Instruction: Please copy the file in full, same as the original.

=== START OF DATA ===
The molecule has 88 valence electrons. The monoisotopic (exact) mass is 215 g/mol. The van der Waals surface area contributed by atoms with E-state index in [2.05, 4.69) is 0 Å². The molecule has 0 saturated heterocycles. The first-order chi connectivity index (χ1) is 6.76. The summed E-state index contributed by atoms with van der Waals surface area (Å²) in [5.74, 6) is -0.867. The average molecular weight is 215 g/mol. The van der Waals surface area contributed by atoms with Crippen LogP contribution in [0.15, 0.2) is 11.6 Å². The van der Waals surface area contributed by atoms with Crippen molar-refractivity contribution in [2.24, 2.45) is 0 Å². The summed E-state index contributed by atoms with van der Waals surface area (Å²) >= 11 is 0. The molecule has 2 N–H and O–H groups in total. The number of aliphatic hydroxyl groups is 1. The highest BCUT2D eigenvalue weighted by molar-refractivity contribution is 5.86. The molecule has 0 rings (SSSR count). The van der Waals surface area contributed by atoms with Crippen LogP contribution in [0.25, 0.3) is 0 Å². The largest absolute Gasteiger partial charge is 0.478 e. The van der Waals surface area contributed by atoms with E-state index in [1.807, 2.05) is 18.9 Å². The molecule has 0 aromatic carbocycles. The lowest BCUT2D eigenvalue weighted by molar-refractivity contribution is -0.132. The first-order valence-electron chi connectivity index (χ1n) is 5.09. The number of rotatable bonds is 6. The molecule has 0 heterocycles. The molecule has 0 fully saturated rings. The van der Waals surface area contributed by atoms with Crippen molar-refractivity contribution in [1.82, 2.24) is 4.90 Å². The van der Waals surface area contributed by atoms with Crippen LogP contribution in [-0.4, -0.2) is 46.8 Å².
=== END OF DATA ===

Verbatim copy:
The molecule has 88 valence electrons. The monoisotopic (exact) mass is 215 g/mol. The van der Waals surface area contributed by atoms with E-state index in [2.05, 4.69) is 0 Å². The molecule has 0 saturated heterocycles. The first-order chi connectivity index (χ1) is 6.76. The summed E-state index contributed by atoms with van der Waals surface area (Å²) in [5.74, 6) is -0.867. The average molecular weight is 215 g/mol. The van der Waals surface area contributed by atoms with Crippen LogP contribution in [0.15, 0.2) is 11.6 Å². The van der Waals surface area contributed by atoms with Crippen molar-refractivity contribution in [2.24, 2.45) is 0 Å². The summed E-state index contributed by atoms with van der Waals surface area (Å²) >= 11 is 0. The molecule has 2 N–H and O–H groups in total. The number of aliphatic hydroxyl groups is 1. The highest BCUT2D eigenvalue weighted by molar-refractivity contribution is 5.86. The molecule has 0 rings (SSSR count). The van der Waals surface area contributed by atoms with Crippen LogP contribution in [0.25, 0.3) is 0 Å². The largest absolute Gasteiger partial charge is 0.478 e. The van der Waals surface area contributed by atoms with E-state index in [1.807, 2.05) is 18.9 Å². The molecule has 0 aromatic carbocycles. The lowest BCUT2D eigenvalue weighted by molar-refractivity contribution is -0.132. The first-order valence-electron chi connectivity index (χ1n) is 5.09. The number of rotatable bonds is 6. The molecule has 0 heterocycles. The molecule has 0 fully saturated rings. The van der Waals surface area contributed by atoms with Crippen molar-refractivity contribution in [1.82, 2.24) is 4.90 Å². The van der Waals surface area contributed by atoms with Crippen LogP contribution in [-0.4, -0.2) is 46.8 Å².